Where by now:
    (defn lazy-reader [fl]
    (assert ...)
    (lazy-seq
    (cons (.read fl) (lazy-reader fl))))

    The first one ?

    This means that I haven't understand nothing, right?
    (I'm so sorry for this stupid question... :embarassed: )
    On Dec 13, 10:23 pm, Cedric Greevey wrote:
    On Tue, Dec 13, 2011 at 11:12 PM, Simone Mosciatti wrote:
    Ok, now by now i think to have understand...
    To do right, I should build a macro similar to let where I pass the
    filename and after execute the body close the stream, right ?
    Easier to just use the pre-existing one: with-open.

    Something like:

    (with-open [rdr (clojure.java.io/reader foo)]
    (reduce something (filter whatever (transmogrify (lazy-reader rdr)))))

    will auto-close rdr after the reduction is done, and evaluate to the
    result of the reduction.
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  • Cedric Greevey at Dec 14, 2011 at 4:39 am

    On Tue, Dec 13, 2011 at 11:33 PM, Simone Mosciatti wrote:
    Where by now:
    (defn lazy-reader [fl]
    (assert ...)
    (lazy-seq
    (cons (.read fl) (lazy-reader fl))))

    The first one ?
    Er, buffering of the I/O is probably preferable, but that would
    probably work OK in many cases. Just removing the
    (clojure.java.io/reader ...) wrapping the argument in the code I wrote
    will make it take the reader directly as its argument.

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  • Simone Mosciatti at Dec 14, 2011 at 5:04 am
    Thank you so much, just one last thing, why you use a char-array ?
    If I want use a byte-array, and no map all the whole sequence ?
    On Dec 13, 10:39 pm, Cedric Greevey wrote:
    On Tue, Dec 13, 2011 at 11:33 PM, Simone Mosciatti wrote:
    Where by now:
    (defn lazy-reader [fl]
    (assert ...)
    (lazy-seq
    (cons (.read fl) (lazy-reader fl))))
    The first one ?
    Er, buffering of the I/O is probably preferable, but that would
    probably work OK in many cases. Just removing the
    (clojure.java.io/reader ...) wrapping the argument in the code I wrote
    will make it take the reader directly as its argument.
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  • Cedric Greevey at Dec 14, 2011 at 9:22 am

    On Wed, Dec 14, 2011 at 12:04 AM, Simone Mosciatti wrote:
    Thank you so much, just one last thing, why you use a char-array ?
    Reader returns chars.
    If I want use a byte-array, and no map all the whole sequence ?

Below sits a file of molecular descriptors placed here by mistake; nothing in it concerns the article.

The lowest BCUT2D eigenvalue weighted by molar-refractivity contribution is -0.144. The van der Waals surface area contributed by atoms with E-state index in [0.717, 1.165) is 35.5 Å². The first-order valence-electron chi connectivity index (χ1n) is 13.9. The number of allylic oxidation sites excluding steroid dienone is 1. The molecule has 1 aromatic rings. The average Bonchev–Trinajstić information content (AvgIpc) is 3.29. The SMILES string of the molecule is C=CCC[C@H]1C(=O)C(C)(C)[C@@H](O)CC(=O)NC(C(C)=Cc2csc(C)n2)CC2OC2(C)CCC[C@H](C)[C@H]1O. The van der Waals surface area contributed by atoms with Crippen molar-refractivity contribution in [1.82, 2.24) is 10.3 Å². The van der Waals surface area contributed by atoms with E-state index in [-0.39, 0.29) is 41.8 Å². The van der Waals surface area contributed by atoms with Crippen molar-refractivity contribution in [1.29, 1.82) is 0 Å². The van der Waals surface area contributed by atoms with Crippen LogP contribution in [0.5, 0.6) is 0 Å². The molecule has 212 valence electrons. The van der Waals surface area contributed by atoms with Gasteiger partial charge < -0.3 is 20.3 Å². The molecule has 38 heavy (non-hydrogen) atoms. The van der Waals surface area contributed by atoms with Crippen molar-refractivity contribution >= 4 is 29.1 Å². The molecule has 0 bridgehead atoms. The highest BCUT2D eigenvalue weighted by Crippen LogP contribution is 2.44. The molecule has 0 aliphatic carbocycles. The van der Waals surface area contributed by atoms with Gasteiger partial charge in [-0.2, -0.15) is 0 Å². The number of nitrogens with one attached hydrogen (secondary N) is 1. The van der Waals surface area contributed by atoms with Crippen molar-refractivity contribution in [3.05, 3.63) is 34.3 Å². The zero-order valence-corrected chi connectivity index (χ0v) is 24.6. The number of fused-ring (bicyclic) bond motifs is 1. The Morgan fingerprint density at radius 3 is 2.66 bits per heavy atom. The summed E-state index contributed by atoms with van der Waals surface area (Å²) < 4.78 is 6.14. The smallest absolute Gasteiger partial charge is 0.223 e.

Use an InputStream rather than a reader if you're reading binary files
    (or text files as binary). If you're not consuming the whole sequence,
    again, have the part of the code that consumes some and then stops
    also create the stream and be responsible for closing it, passing it
    to the lazy sequence maker; use with-open, and if that part of the
    code still emits a sequence (e.g. (take some-number (remove icky?
    (...)))), rather than a single object (extracted, reduced, or
    whatever), wrap that sequence in (doall ...) inside the with-open so
    all the needed stream I/O actually is performed before the stream gets
    closed.

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  • Simone Mosciatti at Dec 15, 2011 at 4:47 am
    Ok thank you so much, i got it.

    Thanks again ;-)

    Simone
    On Dec 14, 3:22 am, Cedric Greevey wrote:
    On Wed, Dec 14, 2011 at 12:04 AM, Simone Mosciatti wrote:
    Thank you so much, just one last thing, why you use a char-array ?
    Reader returns chars.
    If I want use a byte-array, and no map all the whole sequence ?
    Use an InputStream rather than a reader if you're reading binary files
    (or text files as binary). If you're not consuming the whole sequence,
    again, have the part of the code that consumes some and then stops
    also create the stream and be responsible for closing it, passing it
    to the lazy sequence maker; use with-open, and if that part of the
    code still emits a sequence (e.g. (take some-number (remove icky?
    (...)))), rather than a single object (extracted, reduced, or
    whatever), wrap that sequence in (doall ...) inside the with-open so
    all the needed stream I/O actually is performed before the stream gets
    closed.
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  • Cedric Greevey at Dec 15, 2011 at 6:38 pm

    On Wed, Dec 14, 2011 at 11:47 PM, Simone Mosciatti wrote:
    Ok thank you so much, i got it.

    Thanks again ;-)
    You're welcome.

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  • Stuart Sierra at Dec 12, 2011 at 2:13 pm
    It's hard to do this efficiently, unfortunately. See my notes & comments on
    http://dev.clojure.org/display/design/Byte+Sequences

    I did experiment with creating "chunked" binary sequences once, but never
    had time to finish it.

    -S